This next work has to be one of the great adventure stories by an amazingly adventurous man, Ludovico di Varthema. He is best known as the first non-Muslim European to visit Mecca, which required disguising his Christian identity. Still, Mecca was just one of many stops in a five-year long travel by this early 16th century Italian, who left his home heading east in 1502. He traveled to Egypt, then Syria, were he hooked up with the Mameluk soldiers. It was working for them that enabled him to visit Mecca during the Hajj, disguising his Christian identity. However, this was not the end of his long and winding travels, which would take him to Persia, India, Burma and many other locales. He went into business with a Persian merchant, and befriended others along the way. Eventually, he became homesick, and in return for some spying, convinced Portuguese authorities in India to take him home. He returned to Italy, where he wrote of his travels. Much of what he reported on would later be confirmed by explorers who followed. Little else beyond his own journal is known of Varthema, who conducted his travels on his own rather than as a leader of an expedition. Item 260 is De uytnemende en seer vvonderlicke zee-en landt-reyse van de heer Ludovvyck di Barthema..., a second Dutch translation published in 1654. The first edition was published in 1510. €25,000 (US $34,533).
Item 54 is an account of another first European visit, this time to the legendary city of Timbuktu. René-Auguste Caillié was a Frenchman of very modest means. As such, he was intrigued by the offer of the French Geographic Society of a 10,000 franc award to the first European to visit Timbuktu and live to tell about it. The first part, reaching Timbuktu, had previously been achieved, but not the live to tell about it part. Caillié learned the language and customs of the land from Arabs and converted to Islam. He then used his connections to have others lead him to the mysterious city. He arrived in 1827, spent two weeks in Timbuktu, and returned by making the difficult journey across the Sahara to the North African coast. Offered is Caillié's account of the journey and what he found, the first Dutch edition published in 1831, the year after the first: Dagverhaal eener reize naar Temboktoe. His most notable finding was that there were no great riches, no streets paved in gold. Instead. Tinbuktu was a poor, isolated city. €1,950 (US $2,693).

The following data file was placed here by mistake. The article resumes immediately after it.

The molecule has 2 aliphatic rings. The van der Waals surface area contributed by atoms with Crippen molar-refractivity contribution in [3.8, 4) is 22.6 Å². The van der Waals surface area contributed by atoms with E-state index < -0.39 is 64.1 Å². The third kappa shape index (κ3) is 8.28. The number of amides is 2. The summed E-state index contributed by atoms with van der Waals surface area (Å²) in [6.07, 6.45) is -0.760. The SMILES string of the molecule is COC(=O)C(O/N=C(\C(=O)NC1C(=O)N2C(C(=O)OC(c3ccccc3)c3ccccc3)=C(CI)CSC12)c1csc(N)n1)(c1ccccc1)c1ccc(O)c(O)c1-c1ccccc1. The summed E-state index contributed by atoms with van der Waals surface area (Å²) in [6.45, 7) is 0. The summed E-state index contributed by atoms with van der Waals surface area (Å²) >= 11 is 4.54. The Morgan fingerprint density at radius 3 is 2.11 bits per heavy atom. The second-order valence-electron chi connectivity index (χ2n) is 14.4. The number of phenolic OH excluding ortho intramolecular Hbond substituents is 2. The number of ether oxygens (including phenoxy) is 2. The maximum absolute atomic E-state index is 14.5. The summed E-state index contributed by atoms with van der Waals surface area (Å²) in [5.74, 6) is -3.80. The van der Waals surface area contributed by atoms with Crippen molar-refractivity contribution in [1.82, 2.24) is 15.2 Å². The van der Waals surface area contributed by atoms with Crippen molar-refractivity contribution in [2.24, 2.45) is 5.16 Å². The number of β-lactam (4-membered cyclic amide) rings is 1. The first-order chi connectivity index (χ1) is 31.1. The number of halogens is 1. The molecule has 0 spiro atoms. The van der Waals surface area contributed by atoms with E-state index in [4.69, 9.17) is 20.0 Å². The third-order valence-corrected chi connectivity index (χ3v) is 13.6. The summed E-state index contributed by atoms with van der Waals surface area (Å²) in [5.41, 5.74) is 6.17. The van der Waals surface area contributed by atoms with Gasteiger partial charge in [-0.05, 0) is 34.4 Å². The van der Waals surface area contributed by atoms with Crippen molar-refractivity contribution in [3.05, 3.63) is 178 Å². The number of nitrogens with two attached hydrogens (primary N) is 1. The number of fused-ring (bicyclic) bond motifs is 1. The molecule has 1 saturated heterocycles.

King Sebastiao (Sebastian I) served as King of Portugal for 21 years, though he only lived to be 24. Most of those years the country was run by regents. Sebastian must have felt deserted. His father died two weeks before his birth, and his mother left a short time later to serve as regent of Spain for her father, never to return. Sebastian became King at the age of 3 when his grandfather died. He was raised by his grandmother, who was quite strict, with Jesuit and military teachers. The result was when he achieved maturity and actual control of the country, he was an extremely devout Catholic and admirer of the military. His goal became to overthrow the closest Islamic country, Morocco. His opportunity came in 1578 when the loser of a succession battle in Morocco sought Sebastian's aid. The King brought 17,000 troops, landed in Morocco, and bravely led his men on an attack into the interior of the country. Brave, but foolhardy. Sebastian and his troops were overwhelmed. He was last seen leading the charge. A body was later returned, but there were doubts it was Sebastian's. The result was that for many years, his Portuguese admirers held out the hope he would one day return and save the country from the difficulties it experienced after he left. Item 133 is Jornada de Africa por el Rey Don Sebastian... a first and only edition of an account of the King's life, death, and succession, published in 1630. €17,500 (US $24,172).